His lower back and hip pain are managed weekly by laser and electro acupuncture and acupuncture (plus heat during cold days). This often flares up when he becomes ataxic in his hind legs. 

Gus is also storm phobic and the recent storms and lightening triggered a flare up.

We have recent started acupuncture, heat and laser therapy in his cervical and neck area as well.

Rehabilitation exercises focus on passive range of motion, core stability as well as balance and proprioception. Gus has good muscles as he used to be very active. Maintaining this as best we can (electrotherapy and rehab exercises are useful for this) is key.

written by Dr Alison ShenThe Acupuncture VetMay 2023 for Australian Dog Lover (all rights reserved).

About Dr. Alison Shen:
Dr Alison graduated as a Veterinarian in 2005 from the University of Sydney. With a keen interest in complementary therapies, acupuncture and Traditional Chinese Medicine, Alison completed her Certificate in Veterinary Acupuncture through the International Veterinary Acupuncture Society in 2008. Alison has also received her Certificate in Clinical Integrative Canine Rehabilitation from the College of Integrative Veterinary Therapies.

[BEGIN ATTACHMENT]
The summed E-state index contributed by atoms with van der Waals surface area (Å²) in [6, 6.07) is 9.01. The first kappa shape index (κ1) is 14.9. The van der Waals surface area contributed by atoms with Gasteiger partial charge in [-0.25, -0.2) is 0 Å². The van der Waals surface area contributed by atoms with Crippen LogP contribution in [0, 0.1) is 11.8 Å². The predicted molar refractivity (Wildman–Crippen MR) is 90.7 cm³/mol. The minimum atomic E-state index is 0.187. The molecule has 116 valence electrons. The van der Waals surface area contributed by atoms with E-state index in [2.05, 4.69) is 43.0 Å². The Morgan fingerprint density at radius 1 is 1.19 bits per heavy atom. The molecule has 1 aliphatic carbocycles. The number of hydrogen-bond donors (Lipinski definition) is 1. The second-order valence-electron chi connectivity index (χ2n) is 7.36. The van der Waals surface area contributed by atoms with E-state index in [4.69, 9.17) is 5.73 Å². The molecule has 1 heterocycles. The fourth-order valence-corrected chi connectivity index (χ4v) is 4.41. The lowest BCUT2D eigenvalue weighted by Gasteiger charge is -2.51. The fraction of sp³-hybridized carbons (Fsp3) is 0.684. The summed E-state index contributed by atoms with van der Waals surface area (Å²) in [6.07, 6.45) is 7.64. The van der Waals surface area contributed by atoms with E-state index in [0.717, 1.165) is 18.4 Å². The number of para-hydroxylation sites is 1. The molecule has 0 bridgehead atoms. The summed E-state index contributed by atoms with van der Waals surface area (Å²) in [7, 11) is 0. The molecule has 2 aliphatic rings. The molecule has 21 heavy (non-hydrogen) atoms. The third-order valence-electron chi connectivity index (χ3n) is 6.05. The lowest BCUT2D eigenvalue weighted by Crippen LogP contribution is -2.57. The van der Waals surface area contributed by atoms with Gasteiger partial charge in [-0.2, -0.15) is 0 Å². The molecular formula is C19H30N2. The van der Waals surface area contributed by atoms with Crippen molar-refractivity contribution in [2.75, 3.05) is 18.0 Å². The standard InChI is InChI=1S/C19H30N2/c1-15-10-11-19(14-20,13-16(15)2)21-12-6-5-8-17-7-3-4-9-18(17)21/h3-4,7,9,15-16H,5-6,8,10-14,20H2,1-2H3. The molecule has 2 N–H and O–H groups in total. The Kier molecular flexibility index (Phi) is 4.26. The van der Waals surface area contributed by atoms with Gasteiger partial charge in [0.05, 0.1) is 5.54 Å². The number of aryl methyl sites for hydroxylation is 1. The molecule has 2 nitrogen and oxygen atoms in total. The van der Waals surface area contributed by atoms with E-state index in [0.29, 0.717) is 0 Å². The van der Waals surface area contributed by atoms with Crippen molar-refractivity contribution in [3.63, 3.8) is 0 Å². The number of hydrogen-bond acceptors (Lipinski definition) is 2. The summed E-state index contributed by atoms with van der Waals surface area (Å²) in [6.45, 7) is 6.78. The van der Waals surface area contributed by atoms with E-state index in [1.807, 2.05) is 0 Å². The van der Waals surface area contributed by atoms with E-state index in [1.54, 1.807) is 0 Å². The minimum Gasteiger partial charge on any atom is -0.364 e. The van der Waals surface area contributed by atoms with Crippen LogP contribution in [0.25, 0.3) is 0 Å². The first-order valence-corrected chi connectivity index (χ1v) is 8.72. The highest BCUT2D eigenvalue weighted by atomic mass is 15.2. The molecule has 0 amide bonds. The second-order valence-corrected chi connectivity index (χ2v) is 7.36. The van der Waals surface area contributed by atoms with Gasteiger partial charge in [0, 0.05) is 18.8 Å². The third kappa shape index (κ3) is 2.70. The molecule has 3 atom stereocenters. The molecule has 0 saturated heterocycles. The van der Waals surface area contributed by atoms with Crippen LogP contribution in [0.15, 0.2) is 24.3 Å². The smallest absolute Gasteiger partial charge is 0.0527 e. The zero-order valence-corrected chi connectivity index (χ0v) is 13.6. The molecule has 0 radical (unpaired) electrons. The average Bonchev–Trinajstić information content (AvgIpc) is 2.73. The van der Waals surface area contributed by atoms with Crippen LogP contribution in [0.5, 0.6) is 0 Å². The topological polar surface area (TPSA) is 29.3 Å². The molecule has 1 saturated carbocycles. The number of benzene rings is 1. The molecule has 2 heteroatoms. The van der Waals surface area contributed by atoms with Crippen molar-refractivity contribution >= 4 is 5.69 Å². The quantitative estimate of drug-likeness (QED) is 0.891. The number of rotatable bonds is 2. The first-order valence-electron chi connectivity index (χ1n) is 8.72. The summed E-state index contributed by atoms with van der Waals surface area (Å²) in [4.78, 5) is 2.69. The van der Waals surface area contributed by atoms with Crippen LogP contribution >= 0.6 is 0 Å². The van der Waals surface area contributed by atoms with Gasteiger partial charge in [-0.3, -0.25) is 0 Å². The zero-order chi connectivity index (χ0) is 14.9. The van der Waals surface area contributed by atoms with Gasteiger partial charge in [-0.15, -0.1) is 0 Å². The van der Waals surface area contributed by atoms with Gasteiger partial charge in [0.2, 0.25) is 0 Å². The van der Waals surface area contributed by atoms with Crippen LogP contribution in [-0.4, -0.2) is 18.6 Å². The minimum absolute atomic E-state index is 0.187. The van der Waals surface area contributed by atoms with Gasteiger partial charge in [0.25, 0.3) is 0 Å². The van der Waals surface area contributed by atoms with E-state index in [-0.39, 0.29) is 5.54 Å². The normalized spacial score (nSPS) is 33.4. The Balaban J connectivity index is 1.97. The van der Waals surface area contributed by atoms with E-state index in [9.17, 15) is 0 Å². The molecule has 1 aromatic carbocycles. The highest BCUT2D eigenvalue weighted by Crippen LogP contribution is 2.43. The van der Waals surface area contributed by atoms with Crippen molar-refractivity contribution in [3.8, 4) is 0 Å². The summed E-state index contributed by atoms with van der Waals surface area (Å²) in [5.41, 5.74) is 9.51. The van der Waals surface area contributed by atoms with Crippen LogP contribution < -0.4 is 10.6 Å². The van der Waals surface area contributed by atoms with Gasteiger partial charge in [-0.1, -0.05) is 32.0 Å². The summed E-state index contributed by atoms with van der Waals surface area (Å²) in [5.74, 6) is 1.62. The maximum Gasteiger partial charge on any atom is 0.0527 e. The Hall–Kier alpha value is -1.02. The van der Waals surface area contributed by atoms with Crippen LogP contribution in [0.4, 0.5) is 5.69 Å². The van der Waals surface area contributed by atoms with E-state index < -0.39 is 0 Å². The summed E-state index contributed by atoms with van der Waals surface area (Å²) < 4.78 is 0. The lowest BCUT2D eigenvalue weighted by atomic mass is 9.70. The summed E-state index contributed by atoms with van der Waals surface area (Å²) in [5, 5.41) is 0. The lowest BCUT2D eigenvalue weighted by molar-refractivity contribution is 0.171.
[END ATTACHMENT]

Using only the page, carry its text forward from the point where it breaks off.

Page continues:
As a Fear​-Free Certified Veterinarian, Dr Alison ensures that all her patients are stress and fear-free. Veterinary procedures and practices are performed in a way to reduce anxiety and to build a positive association with vet visits.

Alison practices in Brisbane, Queensland and once a month in Sydney, New South Wales. She is also involved in the wildlife rehabilitation at the Possumwood Wildlife Hospital that was set up after the 2020 devastating bushfires.

Alison and her identical twin sister (also a veterinarian) run the popular Future Vet Kids Camp in various locations in Australia​. Dr Alison and Dr Audrey Shen are also part of Channel Nine’s Bondi Vet TV show featuring their lives as veterinarians in Sydney and Brisbane.

You can contact Dr Alison at The Acupuncture Vet (Paddington, QLD) on 0457 517 474 or by booking online at
You can follow her on Facebook: and @dralisonshen or  @the.acupuncturevet on Instagram.


1. Essentials of western veterinary acupuncture. Lindley S & Cummings TM
2. Veterinary laser therapy in small animal practice Redondo MS & Stephens BJ
3. Canine Rehabilitation and Physical Therapy, 2nd ed. 2014, Elsevier Inc. Millis DL and Levine D.